There was a time when a meeting with a Fortune 500 chief information officer (CIO) would take months of effort and umpteen requests before it finally came about, and even when it did happen, the worthy at the other side of the table would never let us forget that we were just a small low cost supplier from an unknown country scrounging for crumbs at the table of the lord of the manor.
The times are changing as two recent meetings in India with two of our CIO partners visiting our campus demonstrated. The willingness to share their key concerns, talk business rather than technology and make us a part of their ideation process for the future – all these were sure signals of the transformation that Indian IT has achieved in this decade, moving from "order takers" to truly strategic partners for our global clients.
This change in mindsets has not been an accident – it has a lot to do with the maturing of India as a nation; the proven ability of most of the larger knowledge firms to demonstrate business speak rather than technology prowess and the progress of Information Technology itself, from being an enabler of business processes to a true transformation catalyst for the business. This is the prediction that the Massachusetts Institute of Technology (MIT) had made two decades ago in its path breaking "Management in the nineties" research programme about the change in IT's role from evolution to revolution – from localised exploitation with a few pockets of excellence being automated to internal integration with cross functional processes computerized, which would set the stage for the three revolution phases of business process reengineering, business network redesign and finally business scope redefinition.
One of our Fortune 500 visitors, presenting his company's theme of "Enabling everything through IT", mentioned the troika of simplification, scalability and innovation that fits into the original MIT hypothesis. Many aspects of IT demonstrate how much has changed in the scope and capabilities of technology. In the Enterprise Resource Planning space, what started off as simple internal material requirements planning and then evolved to distribution planning and supply chain management soon embraced the capabilities of the internet and business to business e-commerce and was rechristened as Enterprise Resource Planning. The two majors in ERP have now pushed the envelope further with Oracle buying every possible collaborator to provide a true "fusion" set of capabilities in demand planning, business intelligence and vertical solution areas while SAP has pushed deeper into multiple domains with product lifecycle management solutions embracing every aspect of enterprise planning and e-commerce for manufacturing companies.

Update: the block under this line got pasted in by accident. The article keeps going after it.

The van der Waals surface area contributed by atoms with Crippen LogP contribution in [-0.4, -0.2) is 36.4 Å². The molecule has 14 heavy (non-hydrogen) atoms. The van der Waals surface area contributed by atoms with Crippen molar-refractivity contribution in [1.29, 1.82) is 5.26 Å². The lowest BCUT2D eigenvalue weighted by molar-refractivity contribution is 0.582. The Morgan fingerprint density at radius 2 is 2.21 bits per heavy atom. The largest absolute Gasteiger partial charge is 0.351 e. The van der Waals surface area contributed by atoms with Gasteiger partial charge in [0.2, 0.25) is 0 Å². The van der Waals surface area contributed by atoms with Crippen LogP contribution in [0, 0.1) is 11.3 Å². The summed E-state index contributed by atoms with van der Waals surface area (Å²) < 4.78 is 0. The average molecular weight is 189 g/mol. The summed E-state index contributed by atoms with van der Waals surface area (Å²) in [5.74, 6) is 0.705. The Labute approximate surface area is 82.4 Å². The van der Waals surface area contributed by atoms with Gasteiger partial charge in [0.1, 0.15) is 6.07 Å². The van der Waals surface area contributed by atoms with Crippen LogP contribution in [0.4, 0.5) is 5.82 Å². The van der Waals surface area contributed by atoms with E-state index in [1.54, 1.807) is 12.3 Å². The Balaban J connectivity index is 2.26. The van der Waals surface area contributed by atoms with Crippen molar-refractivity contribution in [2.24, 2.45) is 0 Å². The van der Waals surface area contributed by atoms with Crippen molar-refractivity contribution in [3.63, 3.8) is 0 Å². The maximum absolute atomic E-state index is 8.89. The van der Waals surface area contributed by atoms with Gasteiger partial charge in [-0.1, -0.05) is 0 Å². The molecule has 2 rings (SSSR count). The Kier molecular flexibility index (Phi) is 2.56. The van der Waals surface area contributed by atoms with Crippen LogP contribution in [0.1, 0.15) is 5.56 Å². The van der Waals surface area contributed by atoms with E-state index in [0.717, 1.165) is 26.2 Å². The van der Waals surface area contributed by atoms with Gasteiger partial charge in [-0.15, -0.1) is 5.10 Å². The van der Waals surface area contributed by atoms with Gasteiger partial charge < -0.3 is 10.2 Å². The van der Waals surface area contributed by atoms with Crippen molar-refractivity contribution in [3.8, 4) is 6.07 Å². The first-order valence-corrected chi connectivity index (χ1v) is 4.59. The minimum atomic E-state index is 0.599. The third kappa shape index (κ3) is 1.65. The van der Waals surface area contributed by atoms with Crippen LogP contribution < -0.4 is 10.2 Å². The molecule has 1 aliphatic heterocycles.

In this collaborative industry, the major software vendors have taken a leaf out of their manufacturing counterparts' books and effectively used a partner strategy to build niche solutions in myriad areas. A small company called OBT in Hyderabad has been a pioneer in multiple templates for SAP solutions in India – in Manufacturing, Pharma, Textiles, Retail and even the niche Dairy area and they are not alone as every country has seen entrepreneurs aligning their product strategy and their destinies with the technology directions of the major software players. The wisdom of customers and the sagacity of providers – this is the potent combination that is building a great partnership.
Dr Ganesh Natarajan is Deputy Chairman & MD of Zensar Technologies and Vice Chairman of NASSCOM